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Dead Beat by Jim Butcher

 

The humor was on point, as usual. Look below for a crack or two:

 

1

 

 

2

 

The relationship between Harry and his brother is slowly developing. By that, I mean they talked to each other about real stuff, like Thomas being thirsty all the time.

 

Susan was awesome!

 

The rest was pretty much as it always is:

 

Harry was trying to save a woman's life.

 

Harry couldn't hit women, even ones bent on killing him.

 

Harry defeated a threat that he couldn't possibly defeat.

 

Harry saves an adorable character who learns how to stand up for themselves and others.

 

Harry is hit with threats from all directions and lives to tell the tale.

 

 

So, this was my October in reading. How was yours?

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review SPOILER ALERT! 2018-11-03 21:41
Reading Anniversaries & First-in-a-Series — July Edition

 

Originally published at midureads.wordpress.com on November 3, 2018.

 

2017

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Ms. Marvel, Vol. 1: No Normal by G. Willow Wilson

 

This was my first encounter with Kamala Khan and boy did I love what I read! What made her an authentic character were her lifelike issues, including those of being a teenager, a superhero coming into her powers, of trying to find her place in the world, and of being a Muslim American girl. She wanted to eat bacon, for instance, but couldn't because of her religious beliefs. She wanted to be able to just worry about her school, but she couldn't because she was a superhero with a job to do. So far, the series has stayed true to what makes it unique. I hope it does that in the future too.

 

Read my reviews of other volumes here and here.

 

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Plato and a Platypus Walk Into a Bar: Understanding Philosophy Through Jokes by Thomas Cathcart, Daniel Klein

 

If there is one subject that I have always found boring, it is philosophy. That remained the case no matter how hard I tried until, i.e., I found this book. Hilarious and light, it walks you through complicated philosophical concepts like you are out for a walk in the park...or a bar!

 

Complete review here.

 

2015

 

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Alex + Ada by Jonathan Luna

 

I hadn't started reading many comics and graphic novels back when I read this series. To my surprise, not only did I like it, but I also connected with the characters. Like most awesome literature, this one is based in a dystopian world. I binged through the whole series before I could pace myself. Hope others will give it a chance too.

 

2014

 

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Kraken by China Miéville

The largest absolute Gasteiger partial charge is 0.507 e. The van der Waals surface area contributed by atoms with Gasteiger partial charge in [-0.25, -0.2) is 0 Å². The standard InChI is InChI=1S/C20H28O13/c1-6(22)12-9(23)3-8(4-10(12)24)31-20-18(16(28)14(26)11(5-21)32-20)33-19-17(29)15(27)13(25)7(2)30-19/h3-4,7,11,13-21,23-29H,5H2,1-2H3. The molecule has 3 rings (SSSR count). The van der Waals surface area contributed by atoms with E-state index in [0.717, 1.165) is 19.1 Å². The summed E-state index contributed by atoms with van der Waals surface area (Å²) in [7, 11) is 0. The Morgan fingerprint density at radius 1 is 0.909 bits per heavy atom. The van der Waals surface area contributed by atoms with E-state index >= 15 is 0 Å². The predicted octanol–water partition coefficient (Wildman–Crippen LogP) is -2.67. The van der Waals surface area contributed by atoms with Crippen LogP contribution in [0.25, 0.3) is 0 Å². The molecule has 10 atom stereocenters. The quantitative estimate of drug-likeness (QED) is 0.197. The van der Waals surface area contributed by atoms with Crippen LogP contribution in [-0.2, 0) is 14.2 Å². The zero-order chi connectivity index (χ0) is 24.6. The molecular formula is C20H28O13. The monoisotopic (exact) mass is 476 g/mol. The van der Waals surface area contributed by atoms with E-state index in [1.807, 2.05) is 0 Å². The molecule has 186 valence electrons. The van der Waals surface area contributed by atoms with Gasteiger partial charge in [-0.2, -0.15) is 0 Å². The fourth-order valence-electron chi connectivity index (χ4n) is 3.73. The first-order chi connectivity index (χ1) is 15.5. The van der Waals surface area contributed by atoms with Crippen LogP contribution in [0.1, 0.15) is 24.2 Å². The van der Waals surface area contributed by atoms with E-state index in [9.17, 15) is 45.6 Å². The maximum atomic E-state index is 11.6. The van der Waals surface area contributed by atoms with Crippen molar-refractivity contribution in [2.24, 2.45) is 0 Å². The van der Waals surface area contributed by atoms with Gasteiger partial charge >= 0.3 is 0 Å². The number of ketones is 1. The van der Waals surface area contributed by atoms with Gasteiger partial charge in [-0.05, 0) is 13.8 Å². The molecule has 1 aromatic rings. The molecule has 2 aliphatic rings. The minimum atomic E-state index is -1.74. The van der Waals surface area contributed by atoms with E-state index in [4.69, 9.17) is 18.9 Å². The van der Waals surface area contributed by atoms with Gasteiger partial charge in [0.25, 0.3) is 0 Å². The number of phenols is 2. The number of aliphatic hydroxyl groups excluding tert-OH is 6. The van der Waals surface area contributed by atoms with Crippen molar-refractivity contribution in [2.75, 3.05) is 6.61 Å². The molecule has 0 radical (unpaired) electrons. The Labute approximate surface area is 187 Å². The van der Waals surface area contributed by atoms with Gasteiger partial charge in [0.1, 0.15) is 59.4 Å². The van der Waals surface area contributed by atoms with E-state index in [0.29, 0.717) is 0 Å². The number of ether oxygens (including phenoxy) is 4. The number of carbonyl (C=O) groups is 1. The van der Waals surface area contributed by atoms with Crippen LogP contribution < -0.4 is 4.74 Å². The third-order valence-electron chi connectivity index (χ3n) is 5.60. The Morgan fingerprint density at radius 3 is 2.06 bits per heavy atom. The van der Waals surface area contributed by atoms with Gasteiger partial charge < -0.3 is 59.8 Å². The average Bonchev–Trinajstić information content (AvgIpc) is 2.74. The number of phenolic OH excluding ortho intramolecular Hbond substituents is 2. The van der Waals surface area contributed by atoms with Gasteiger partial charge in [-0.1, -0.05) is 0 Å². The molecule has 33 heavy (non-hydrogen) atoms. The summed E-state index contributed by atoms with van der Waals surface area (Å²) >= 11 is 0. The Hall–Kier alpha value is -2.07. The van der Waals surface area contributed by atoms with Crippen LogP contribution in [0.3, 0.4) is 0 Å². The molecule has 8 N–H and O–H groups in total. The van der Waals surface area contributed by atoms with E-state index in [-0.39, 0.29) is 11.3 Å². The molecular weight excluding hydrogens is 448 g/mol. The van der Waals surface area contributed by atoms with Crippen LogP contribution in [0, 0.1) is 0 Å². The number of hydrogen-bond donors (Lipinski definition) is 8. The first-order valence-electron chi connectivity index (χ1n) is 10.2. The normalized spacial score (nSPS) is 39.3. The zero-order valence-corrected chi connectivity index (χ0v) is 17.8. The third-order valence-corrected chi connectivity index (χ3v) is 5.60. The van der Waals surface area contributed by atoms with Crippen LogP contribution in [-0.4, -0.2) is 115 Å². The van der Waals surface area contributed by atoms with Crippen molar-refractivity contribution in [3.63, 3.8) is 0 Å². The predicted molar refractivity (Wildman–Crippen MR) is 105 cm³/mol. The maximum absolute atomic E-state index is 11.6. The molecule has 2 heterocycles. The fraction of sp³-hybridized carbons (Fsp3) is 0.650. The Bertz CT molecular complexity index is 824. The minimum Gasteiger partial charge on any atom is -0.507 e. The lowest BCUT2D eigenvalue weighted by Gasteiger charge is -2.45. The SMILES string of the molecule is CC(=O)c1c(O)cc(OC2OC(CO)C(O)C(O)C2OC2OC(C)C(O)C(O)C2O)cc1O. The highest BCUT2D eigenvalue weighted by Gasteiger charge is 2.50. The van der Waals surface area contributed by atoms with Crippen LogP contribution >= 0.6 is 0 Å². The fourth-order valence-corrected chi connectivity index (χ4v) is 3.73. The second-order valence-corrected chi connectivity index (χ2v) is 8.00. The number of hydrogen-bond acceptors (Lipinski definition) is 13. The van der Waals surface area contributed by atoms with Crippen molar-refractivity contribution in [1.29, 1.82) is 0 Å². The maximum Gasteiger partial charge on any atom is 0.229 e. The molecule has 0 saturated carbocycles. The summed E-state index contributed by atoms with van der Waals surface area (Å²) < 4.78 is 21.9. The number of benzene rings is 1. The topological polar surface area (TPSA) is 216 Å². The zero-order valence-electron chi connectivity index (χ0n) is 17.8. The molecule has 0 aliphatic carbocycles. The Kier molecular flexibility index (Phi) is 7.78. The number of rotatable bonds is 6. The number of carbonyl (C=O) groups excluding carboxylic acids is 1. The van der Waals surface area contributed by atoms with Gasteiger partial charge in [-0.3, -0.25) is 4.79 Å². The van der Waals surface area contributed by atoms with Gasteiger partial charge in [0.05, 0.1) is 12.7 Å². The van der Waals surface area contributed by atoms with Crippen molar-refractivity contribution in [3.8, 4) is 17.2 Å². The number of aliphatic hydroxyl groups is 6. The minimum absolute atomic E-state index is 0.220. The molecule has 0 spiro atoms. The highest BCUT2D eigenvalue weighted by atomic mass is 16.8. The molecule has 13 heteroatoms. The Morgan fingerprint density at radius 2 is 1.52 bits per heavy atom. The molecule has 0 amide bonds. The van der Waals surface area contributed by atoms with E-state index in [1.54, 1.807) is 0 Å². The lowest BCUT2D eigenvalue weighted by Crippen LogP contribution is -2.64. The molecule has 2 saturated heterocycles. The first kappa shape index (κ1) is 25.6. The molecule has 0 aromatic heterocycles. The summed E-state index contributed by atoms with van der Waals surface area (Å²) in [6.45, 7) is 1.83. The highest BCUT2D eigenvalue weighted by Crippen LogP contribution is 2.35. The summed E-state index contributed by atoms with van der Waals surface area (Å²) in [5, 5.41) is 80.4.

It isn't that China Miéville's books are full of action or just really good stories. Well, they might be all that too. But if I remember correctly, this one was a collection of very random situations that somehow came together to give us a conclusion. Yet, I didn't want to put the book down even once. It was that good!

 

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Helens of Troy by Janine MsCaw

 

** spoiler alert **


What I liked: T
he book was fun- the ladies (all three of them) were crazy and stubborn but they delivered when the occasion called for it. That there were more secrets to unveil- a sequel would be awesome.


What I didn't like: T
he rest of the characters were as fun to read about- Tom, Ryan, poor Stan, and Jacey.

Would have liked a bit more about Jacey's baby- whether the vampire was bluffing and how did he found out about the kid, anyway.

there wasn't any information about how the wraith brothers teamed up with the vampire in the first place. Really fun read- demon nannies, vampire godsons, exorcizing runaway husbands, berserker football players, and ghost dads; the book has it all- & I would love to meet the grandmother-I'm sure she kicks ass too. She won't be on the Devil's hit list otherwise!

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The Girl With All the Gifts by M.R. Carey

 

** spoiler alert ** 


This is the book to read if you like a little science in your zombie fiction. The author uses a fungal agent as the cause of zombieism. The fungus, ophiocordyceps unilateralis, is real. It infects and zombifies certain ants. 
It even has favorites among the same types of ants!


Not only did I love the sciencey bits, I remember starting that book cold. I hadn’t read any reviews and as a result, the moment when I realized who the little girl could be was delicious! Read this book, if you don’t read any other zombie fiction!

 

2013

 

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I, Robot by Isaac Asimov

 

I dunno what I can say about this book that hasn't been said about it already. Asimov wrote a definitive book that all future sci-fi robot-based books are inspired by. What do you say about such work?